CARPETS AND SILKS, INDIA (2)

The second stage of the sales cycle was to show us how they made a carpet.

2013 12 28 India carpets_-14

Hand woven and then burned with a torch to remove the extra silk.

2013 12 28 Jaipur_-69

An intricate process of burning (to tighten and seal the knots) and shaving. With the wool carpets he took a blade to the fibers to finish the process.

2013 12 28 Jaipur_-70

2013 12 28 Jaipur_-17

While it is all staged to facilitate the sales process just like in other places such as Murano, Italy, it was interesting to watch. The problem I have as a “tourist” is what is the right price? This vendor was pitching us rugs that ran from $5K-$12K USD. While I know silk rugs in downtown Toronto often go for that price (or more), I was instantly on the defensive. Certainly they send those to foreign markets at a fraction of the cost – so what is the right price?

In the end, that is why we did not buy. Perhaps we would have if we felt there was a compelling reason and a deal to be had due to the “buy from the source” scenario.

IT DIDN’T START AS A CHRISTMAS LIST

 

I walked into Henry’s last weekend with a simple goal, explore the options for a low light lens for my Canon 40D (which I brought along). I have been frustrated with shots where I do not have a flash, but still want a crisp shot (Like Ethan’s school play, where he had a major role and I found it tough to get that great, low light clear shot).

The staff in the shop are very knowledgeable and after a relatively short discussion, I landed on the Sigma 50mm f/1.4 (Although Aden Camera has it at a lower cost .. so will need a price match).

I now have something to request for under the tree. A single item does not a list make. But he was not done with me …..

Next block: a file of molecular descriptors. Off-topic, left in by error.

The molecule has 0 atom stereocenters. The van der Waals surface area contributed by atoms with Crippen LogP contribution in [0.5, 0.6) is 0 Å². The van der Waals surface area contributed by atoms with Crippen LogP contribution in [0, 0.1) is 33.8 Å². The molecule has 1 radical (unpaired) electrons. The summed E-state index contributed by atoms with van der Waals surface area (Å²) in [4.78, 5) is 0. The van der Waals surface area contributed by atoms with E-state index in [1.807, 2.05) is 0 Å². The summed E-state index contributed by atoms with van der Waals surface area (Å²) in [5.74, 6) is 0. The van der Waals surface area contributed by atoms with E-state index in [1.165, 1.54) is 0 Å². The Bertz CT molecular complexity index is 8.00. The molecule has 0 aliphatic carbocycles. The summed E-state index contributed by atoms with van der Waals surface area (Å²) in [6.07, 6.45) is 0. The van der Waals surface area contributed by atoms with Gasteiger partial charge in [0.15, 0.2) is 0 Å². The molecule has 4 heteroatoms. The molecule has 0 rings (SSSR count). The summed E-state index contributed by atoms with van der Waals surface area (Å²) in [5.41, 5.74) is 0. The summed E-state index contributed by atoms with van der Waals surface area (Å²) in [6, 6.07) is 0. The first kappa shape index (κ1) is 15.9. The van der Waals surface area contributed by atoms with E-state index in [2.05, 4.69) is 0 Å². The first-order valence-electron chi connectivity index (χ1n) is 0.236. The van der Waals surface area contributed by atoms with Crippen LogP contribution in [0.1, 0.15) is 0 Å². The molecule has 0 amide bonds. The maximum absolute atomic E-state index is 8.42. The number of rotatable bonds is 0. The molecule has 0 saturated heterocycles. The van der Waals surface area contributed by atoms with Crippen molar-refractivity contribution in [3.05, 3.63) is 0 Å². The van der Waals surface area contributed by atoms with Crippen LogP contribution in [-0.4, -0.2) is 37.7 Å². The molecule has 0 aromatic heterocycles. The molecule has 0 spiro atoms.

The clerk then asked me about the lens on my 40D for walking around. ‘You see’ he pointed out ‘You really need to think about upgrading that glass (The term that we non-expert photographers are not allowed to use), because that really isn’t a great lens’.

I took it hook line and sinker. ‘Really?’ I responded.

By the time I was finished understanding just how deficient my kit is (Other than my 70-200mm zoom lens), I was left wondering how it was possible that I had gotten a single good shot in the last couple years?

It was pretty clear, thanks to his fantastic ‘purchasing roadmap guidance’ that a list was needed. He laid it out so neatly:

1. The 50mm, already decided. That is first.

2. Upgrading the walk around lens to either a Canon 17-55mm F2.8. UNLESS …. I decide to act on purchase roadmap point Number 3 (which he insisted really isn’t an option if I want great shots), in which case I need a Canon 24-70mm F2.8 USM due to his educating me on the difference between a cropped and un-cropped camera. (I have read a ton since, seems that the 24-70mm might be a good choice regardless of cropped/full frame .. although there is no definitive answer!)

3. An upgrade to a full frame DSLR like the Canon 5D Mark II.

LOL. He did a great job because I didn’t leave feeling that he had pressured me in anyway. He painted a picture for me. At one point he even said ‘Make sure you shop around’.

I do love a great salesperson and watching an upsell.

THE ART OF (KILLING) THE DEAL

A must read for every salesperson, Ben Stein on The Art of (Killing) the Deal. I personally found the following deal killers top of mind with me:

·         You are doing all the talking. I have done hundreds, if not thousands of presentations and to me, nothing is worse than a lack of interactivity. I will often stop and request comments, draw out discussion, get the customer speaking. Nothing is a bigger business killer than a one way conversation.

·         You think you are more important than the customer. This one kills me and I will admit, there are times when I have groaned about the inconvenience of a meeting, but in the end, the customer always comes first. Just the other day, I was unhappy because I need to travel 45 minutes to the same spot, two days in a row and tried to force it into one day. But, in the end, I could not get frustrated with my assistant because I always say ‘Everything else can move, customer first’.